Last winter, playwright Tony Meneses asked our community to consider identity. More specifically, he asked our Latino community to consider its identity, its place in society and — most importantly — its responsibility in shaping the future of community.
His play was twenty50, a world premiere presented by our DCPA Theatre Company that was sparked by a study Pew Research Center study, which predicts that by the year 2050, there will no longer be a white majority.
What will this mean for Latinos — in government, politics and the tug-of-war between different races and ideals?
These are questions that spill over from the stage into our community. Taking the lead in delving into these topics is the Latino Community Foundation of Colorado (LCFC), a state-based philanthropic foundation that works to advance the civic, economic and cultural opportunities for Latinos throughout Colorado.
“In Colorado alone,” said Rachel Griego, Vice President of Philanthropy of the Latino Community Foundation, “Latinos currently account for 21% of Colorado’s population. By 2050, we will comprise the largest share of Colorado’s racial and ethnic minority population at more than 33%. Our combined voice will be influential to the state’s future, so it is crucial that we understand our pivotal role to both our Latino community and our larger Colorado community.”
To lead this important charge, LCFC is hosting its seventh annual “Our Story Forum: Rebuilding Our Future Together,” which brings together all Latino Coloradoans and allies who can impact change and write the next chapter for this community. The event will feature guest speakers including Governor Jared Polis; Arturo Vargas, CEO of the NALEO Education Fund; Richard Blanco, Presidential Inaugural Poet and Ramon Contraras, Co-Founder of Youth Over Guns as well as entertainment, awards and an activist segment featuring multi-generational leaders from across the stage.
“People can expect thought-provoking authentic discussion around issues of importance and impact to the Latino community locally and nationally, Griego continued. “They will be entertained and inspired by leaders whose image and messages resonate and most importantly they can expect to receive concrete tools on what each and every one of us can to do impact change, regardless of the language spoken, the city they reside in, or the country of origin.”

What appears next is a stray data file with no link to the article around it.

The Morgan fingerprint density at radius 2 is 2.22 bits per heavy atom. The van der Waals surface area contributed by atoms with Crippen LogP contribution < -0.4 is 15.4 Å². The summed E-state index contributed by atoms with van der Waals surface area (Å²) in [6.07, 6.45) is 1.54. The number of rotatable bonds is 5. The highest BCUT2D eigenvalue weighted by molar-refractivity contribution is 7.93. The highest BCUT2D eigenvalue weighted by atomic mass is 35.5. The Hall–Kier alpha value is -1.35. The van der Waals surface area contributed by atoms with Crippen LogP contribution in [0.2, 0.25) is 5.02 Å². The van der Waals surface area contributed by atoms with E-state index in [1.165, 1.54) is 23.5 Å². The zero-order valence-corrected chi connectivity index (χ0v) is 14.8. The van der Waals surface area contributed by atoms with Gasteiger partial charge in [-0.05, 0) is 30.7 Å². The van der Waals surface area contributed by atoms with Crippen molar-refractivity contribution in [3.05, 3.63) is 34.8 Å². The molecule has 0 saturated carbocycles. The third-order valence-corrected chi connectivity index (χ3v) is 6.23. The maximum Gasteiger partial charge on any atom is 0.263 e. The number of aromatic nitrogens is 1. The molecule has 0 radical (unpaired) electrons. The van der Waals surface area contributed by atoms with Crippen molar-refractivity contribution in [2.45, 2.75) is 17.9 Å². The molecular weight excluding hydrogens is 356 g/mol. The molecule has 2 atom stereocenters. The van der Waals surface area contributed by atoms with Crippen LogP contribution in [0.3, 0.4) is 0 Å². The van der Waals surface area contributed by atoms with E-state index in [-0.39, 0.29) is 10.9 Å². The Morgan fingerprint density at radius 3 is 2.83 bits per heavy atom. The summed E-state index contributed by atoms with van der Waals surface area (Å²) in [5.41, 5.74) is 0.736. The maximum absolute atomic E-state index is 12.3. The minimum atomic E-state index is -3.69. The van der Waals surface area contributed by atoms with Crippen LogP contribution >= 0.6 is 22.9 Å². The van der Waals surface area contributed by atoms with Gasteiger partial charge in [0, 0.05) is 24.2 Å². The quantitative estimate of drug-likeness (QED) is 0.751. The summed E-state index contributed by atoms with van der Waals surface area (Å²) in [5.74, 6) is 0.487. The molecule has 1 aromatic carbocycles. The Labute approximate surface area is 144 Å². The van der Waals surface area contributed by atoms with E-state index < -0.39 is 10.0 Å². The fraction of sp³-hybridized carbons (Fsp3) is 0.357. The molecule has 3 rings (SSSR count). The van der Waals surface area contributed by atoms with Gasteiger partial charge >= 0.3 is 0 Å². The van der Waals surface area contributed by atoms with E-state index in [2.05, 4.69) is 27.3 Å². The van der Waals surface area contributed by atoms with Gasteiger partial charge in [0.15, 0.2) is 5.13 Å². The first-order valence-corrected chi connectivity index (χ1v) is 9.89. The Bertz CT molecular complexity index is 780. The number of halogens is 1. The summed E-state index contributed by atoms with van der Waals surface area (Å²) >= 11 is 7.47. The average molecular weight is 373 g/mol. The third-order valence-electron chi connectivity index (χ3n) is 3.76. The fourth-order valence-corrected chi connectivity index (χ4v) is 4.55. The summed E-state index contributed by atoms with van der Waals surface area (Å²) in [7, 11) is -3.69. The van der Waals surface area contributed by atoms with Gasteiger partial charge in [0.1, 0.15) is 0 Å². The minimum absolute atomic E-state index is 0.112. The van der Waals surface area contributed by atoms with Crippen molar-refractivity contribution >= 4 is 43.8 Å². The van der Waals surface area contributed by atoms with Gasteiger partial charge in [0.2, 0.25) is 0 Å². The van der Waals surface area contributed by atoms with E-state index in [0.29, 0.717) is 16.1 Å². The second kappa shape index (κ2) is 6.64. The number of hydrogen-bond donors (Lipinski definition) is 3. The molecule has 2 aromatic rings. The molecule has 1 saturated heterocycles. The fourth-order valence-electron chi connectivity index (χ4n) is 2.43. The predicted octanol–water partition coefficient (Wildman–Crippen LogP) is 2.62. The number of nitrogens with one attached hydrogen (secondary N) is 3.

As a precursor to its annual forum, LCFC will host a pre-forum kick-off discussion to explore the Latino identity. Moderator playwright Tony Meneses (twenty50) will be joined by three individuals representing different generations: Debora Ortega (University of Denver), Aaron Abeyta (Mayor of Antonito, CO) and Izabella Williams (student at Metro State University). They will explore how Latinos can work collaboratively to address and correct longstanding inequities born of institutions and systems that were not built to include Latinos.
These discussions are not exclusive to Colorado and are crucial in the current election year. A record 32 million Latinos are projected to be eligible to vote in 2020, which will mark the first time that Hispanics will be the largest racial and ethnic minority group in the electorate, accounting for just over 13% of eligible voters.
While Latinos represent 59.9 million individuals as of the 2018 census, they are projected to be the third fastest growing racial group over the next 40 years, increasing by 115% and ultimately accounting for 29% of the U.S. population.
“We recognize the importance of our voice in the election process,” Griego commented. “In fact, anyone who shows their commitment to vote or get engaged civically may register for our forum for free.”
The LCFC’s “Our Story Forum: Rebuilding Our Future Together” takes place Saturday, October 31 at 10am and the Pre-Forum Kick-off discussion with Tony Meneses on Latino Identity takes place on Thursday, October 29 at 4pm. For more information or to register for both events, please visit latinocfc.org/forum2020.